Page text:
A structured and standardized questionnaire was used to collect the data. The questionnaire consisted of two parts; the first part asked about the regularity of nail-biting in their children which was recorded in days per week. Parents were asked if there is anyone else in their family with nail-biting comportment. 

The sociodemographic characteristics of the family were considered such as the parent’s employment status, education level and whether their child went to a private school or community school. The second part of the questionnaire consisted of the Strengths and Difficulties (SDQ) questionnaire. The Strengths and Difficulties Questionnaire (SDQ) is a valid and reliable tool that can be used for research. It was comprised of 25 attributes separated into five medical scales: hyperactivity/inattention, peer relationship problems, conduct problems, emotional symptoms and prosocial behavior. Each clinical scale consisted of 5 items. The range of each response was recorded between 0 and 2. Zero corresponded to ”not true”, 1 and 2 corresponded to ”partially true” and ”certainly true” respectively. All positive items except for prosocial were reverse coded. Each clinical scale had a score that ranges between 0 and 10. Tallying the scores from each of the 5 scales yielded a total difficulties score. Hence, the final score could be anywhere between 0 and 40. Hence, in order to obtain a total score, the prosocial scale was excluded. This study used the original version of SDQ as well as an Urdu translated version was distributed when necessary as Urdu was the national language. Completion of SDQ took around 10 minutes and its scoring system was easy to comprehend. The SDQ and its scoring figures, Urdu translation, and publications list could be obtained from the Web site of  http://www.sdqinfo.com.

This was a baseline determination of the prevalence of nail-biting in a community sample of children. Therefore, no predictors could be displayed. We have estimated the prevalence of nail-biting along with a few associations with mental health. However, the diagnosis of mental health disorders presenting with nail-biting as a chief symptom should be confirmed by an interdisciplinary team involving pediatricians and psychiatrists. Since the questionnaire and SDQ form required parental reporting, some bias is possible as some parents are more aware of their children’s habits compared to others. It is also possible that due to a lack of understanding some parents could have reported their child’s nail-biting habits inaccurately.

All participants of the study were explained the purpose of the study and written consent was obtained. In order to reduce bias and ensure complete privacy of participant data, parents were given time to fill out the questionnaire privately. The questionnaire was available in both English and Urdu so parents could answer in their preferred language.

Furthermore, data collectors were present on-site to answer any queries that the parents might have had and also to provide them with assistance in case of problems pertaining to the questionnaire. They were assured that their participation being voluntary and were given the option of early withdrawal. They were also  given an affirmation of confidentiality.

Statistical Analysis:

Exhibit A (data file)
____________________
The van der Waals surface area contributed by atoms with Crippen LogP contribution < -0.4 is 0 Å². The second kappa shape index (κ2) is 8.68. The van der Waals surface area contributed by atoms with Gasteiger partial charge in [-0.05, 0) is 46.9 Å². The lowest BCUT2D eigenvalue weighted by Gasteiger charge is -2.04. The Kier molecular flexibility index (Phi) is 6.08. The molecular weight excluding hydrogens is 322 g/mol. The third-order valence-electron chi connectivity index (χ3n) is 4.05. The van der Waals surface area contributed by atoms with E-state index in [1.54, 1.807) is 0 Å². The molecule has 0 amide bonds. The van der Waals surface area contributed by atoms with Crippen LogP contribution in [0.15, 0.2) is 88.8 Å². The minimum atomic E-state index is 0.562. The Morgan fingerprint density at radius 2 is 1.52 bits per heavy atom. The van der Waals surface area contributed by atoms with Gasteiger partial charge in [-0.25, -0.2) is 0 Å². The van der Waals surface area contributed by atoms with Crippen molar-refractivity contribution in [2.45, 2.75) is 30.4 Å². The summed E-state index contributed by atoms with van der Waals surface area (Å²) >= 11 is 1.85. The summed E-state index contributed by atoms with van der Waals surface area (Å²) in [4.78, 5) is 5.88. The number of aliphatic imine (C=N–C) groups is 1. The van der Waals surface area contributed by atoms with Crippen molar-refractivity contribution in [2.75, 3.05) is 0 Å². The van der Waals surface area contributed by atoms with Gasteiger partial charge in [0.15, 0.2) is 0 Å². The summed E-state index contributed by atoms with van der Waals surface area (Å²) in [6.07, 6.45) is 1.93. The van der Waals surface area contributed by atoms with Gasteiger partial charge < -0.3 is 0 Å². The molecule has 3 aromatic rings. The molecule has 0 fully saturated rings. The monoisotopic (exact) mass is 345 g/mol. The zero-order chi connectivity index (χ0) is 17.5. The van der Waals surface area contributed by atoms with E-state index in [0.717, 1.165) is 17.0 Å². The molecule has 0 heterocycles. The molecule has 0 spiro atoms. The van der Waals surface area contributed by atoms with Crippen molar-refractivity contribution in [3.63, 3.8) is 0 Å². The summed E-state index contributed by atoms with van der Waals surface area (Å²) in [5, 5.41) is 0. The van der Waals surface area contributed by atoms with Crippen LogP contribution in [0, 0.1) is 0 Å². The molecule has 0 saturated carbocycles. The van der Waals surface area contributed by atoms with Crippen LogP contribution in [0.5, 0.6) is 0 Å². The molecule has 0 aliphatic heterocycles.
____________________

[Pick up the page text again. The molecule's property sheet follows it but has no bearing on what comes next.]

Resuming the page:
IBM SPSS Statistics v.23.0 was used for statistical analysis. The prevalence of nail-biting by children was evaluated for both genders. Mean and Standard deviation were calculated for all quantitative variables while frequency was calculated for all qualitative variables. Statistical tests including t-test was used to calculate the mean SDQ score. Continuous variables were analyzed using non-parametric tests while Chi-squared analysis was used for categorical data. P-value of less than 0.05 was considered significant for all cases.

Results

The mean age of the children under observation was 6.4 (SD = 2.1) years old. No difference was observed in the mean age among boys and girls (t = -0.62, df = 169 P = 0.37). Majority of the sample were males which accounted for 58.5% where as females accounted for 41.5% of the sample. In the sample, 83.6% of the children were enrolled in a school while 16.4% were not being schooled.

The overall prevalence of nail-biting in the sample was 39.2%. The prevalence in boys and girls was 45% and 31% respectively which was not statistically significant (P = 0.06). 9.4% of parents reported that their child bites his/her nails more than 6 times per day [Table 1], 18.7% of children in the sample bit their nails once or twice per day while the percentage of children biting their nails 3-6 times per day was 11.1%. No significant difference was observed in the frequency of nail biting per day among girls and boys (P = 0.47). Majority of family members did not have a habit of nail biting and 1/3rd of the families had at least 1 child in the habit of nail biting [Table 2]. 

The mean total SDQ score was 15.3 (SD = 5.3) which was  slightly higher than the normal expected value among children aged between 4-10. The mean prosocial score was 6.8 (SD = 2.2). 45.1% of children had a total SDQ score of ≥ 17 which fell in the “high” category. However, no significant difference was observed in the total SDQ score of children who bit their nails with the children who did not (P = 0.9). The level of education of parents was checked against the other variables and it was found out that mother education had a significant impact on child’s nail-biting with a lower frequency (P = 0.028) and nailbiting habit per day (P =0.045) with no effect on SDQ status (P = 0.057) [Table 3]. However, father’s better education had a significant impact decreasing the number of children nail-biting in the family (P = 0.032) and giving a significant difference in SDQ scores measured (P = 0.032) but no significant effect on the nailbiting frequency of the child under observation (P = 0.366).